(long) GS troop size/government
Lisa Varner (lvarner@FREENET.COLUMBUS.OH.US)
Fri, 27 Oct 1995 17:55:23 -0400
I have delayed in answering you as I wanted to get my facts straight.
> Troops, they merely use our building. None of them have more
> than 12 Girls. I personally do not like to see a Boy Scout
> Troop drop to that level. It becomes difficult to use the
> Patrol Method. Is this the norm for GSUSA Troops?
---exerpt from Girl Scout Leader Magazine, Fall 1993---
In the fifties and sixties, most Girl Scout leades were mothers
who did not work outside their homes. Nowadays such a leader is
in the minority. Today's leaders are busy, overworked women who
must try to find a balance between work, their families and
friends, and their volunteer lives. Yet, women are still the
number one providers of volunteer service in this country (USA).
What has changed in the last 30 years is the way in which women
are volunteering. At one time, women looked to achieve personal
growth through volunteer jobs. Today they are trying to "slow
down" their lives and make the most of their experiences.
What this mean to Girl Scout councils is that many new leaders
are looking to lighten their load by having fewer girls in their
troops/groups than they did in the past. Many leaders are looking
for no more than six to eight girls enough to fit in a van or
station wagon. For many long term volunteers and staff, this
request for smaller groups is very diferent from what they are
used to and contrary to the recommended troop/group size found on
page 44 of the new "Safety-Wise".
---rest deleted (ways leaders can increase the numbers(perhaps
someone will "Safety-Wise post recommendations as I don't have
"Safety-Wise" with me.)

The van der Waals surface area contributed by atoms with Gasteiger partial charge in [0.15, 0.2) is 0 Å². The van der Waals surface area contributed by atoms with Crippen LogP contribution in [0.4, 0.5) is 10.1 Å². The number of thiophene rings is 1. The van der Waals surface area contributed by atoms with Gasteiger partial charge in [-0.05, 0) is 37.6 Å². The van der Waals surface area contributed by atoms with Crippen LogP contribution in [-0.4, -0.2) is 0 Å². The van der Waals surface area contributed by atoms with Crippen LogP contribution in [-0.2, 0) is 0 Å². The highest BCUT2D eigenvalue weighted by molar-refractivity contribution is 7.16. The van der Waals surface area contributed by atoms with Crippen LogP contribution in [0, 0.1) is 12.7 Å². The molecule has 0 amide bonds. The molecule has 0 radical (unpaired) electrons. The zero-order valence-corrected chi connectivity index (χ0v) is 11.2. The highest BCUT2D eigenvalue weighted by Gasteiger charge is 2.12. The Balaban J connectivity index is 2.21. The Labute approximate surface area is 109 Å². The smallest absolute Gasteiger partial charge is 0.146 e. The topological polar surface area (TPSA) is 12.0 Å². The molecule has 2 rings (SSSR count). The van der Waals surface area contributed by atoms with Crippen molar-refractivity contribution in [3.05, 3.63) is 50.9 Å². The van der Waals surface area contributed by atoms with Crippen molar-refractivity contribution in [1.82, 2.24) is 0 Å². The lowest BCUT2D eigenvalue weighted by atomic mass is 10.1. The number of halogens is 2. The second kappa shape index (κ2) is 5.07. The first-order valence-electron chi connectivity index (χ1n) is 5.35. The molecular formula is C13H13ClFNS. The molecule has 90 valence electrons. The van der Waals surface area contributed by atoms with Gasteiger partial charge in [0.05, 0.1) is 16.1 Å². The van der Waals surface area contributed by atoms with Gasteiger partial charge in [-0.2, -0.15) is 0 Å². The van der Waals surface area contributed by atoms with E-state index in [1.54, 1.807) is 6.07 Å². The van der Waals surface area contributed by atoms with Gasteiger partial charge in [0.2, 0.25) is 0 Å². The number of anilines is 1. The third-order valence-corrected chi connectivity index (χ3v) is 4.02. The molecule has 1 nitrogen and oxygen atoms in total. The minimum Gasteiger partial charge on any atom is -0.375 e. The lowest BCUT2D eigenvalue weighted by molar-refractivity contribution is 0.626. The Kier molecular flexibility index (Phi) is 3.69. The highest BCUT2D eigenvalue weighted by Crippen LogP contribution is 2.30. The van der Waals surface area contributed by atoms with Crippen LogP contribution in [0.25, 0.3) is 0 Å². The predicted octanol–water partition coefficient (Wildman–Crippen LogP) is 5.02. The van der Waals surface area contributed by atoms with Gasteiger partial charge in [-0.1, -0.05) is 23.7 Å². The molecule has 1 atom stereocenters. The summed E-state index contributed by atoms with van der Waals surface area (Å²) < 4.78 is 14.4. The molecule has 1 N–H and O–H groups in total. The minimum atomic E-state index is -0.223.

While this is not what GSUSA preaches, unfortunately this IS what
is happening all over. On the whole cars are getting smaller,
and leaders try to keep to number of seatbelts available. If
your lucky to have a few leaders, or a parent that you can ALWAYS
count on, the troop size then increases. I presently have a
cadette troop with 12 (and a couple still considering), plus 3
co-leaders. In my service unit this is one of the largest troops
and we are the largest of the older girls, many being under 5.
Especially with the older girls I feel this is not enough. Many
school activities interfere with our activities so when you plan
an activity low attendence is inevitable. Most activities are
just as easy (some easier) for me to plan for 24 as it is 12.
There are a couple of choices for troop government, and the
patrol method is one. One that IS hard to coordinate with such
low numbers. Many use executive board or town meeting (with
committees), or something close that they have found works for
> In my experience, the above seems to be due to the way the
> program is organized, what with girls and their moms moving up
> with the school grade level of the girls. Would not the life
> times of a GS Troop be more like a BS Troop if the age levels
> were subprograms within one larger Troop?
Probably, although this is not the way GS is organized. This is
the way it has evolved. They do encourage multi-age level
troops, and I grew up in one too, but frankly "It just 'ain't
happ'nin 'round here!"
> My wife and I investigated our church starting a Girl Scout
> Troop, but were rebuffed by the professional who wanted us "to
> provide meeting space" and not leadership or anything else.
While I cannot answer you on your particular incident, I wonder
if they understood that you were interested in supplying
leadership. I cannot understand any council not needing more
> During our research into this my wife commented on the
> differnce in Girl Scouting as opposed to when she was in... she
> is always telling me how much more challenging her GS
> experience was.
I have to agree with her. I thought the same of scouts from my
past. As a leader now, I am constantly relying on what I learned
as a young teenage scout (I was only in it 2 years), as opposed
to what they have given me as far as training. It is amazing
what I realized I had retained.
Lisa Varner << email@example.com >>
Haven't been there. Don't want to go. Don't need another t-shirt!
Terry Howerton Sakima Group, Inc. SCOUTER Magazine Kansas City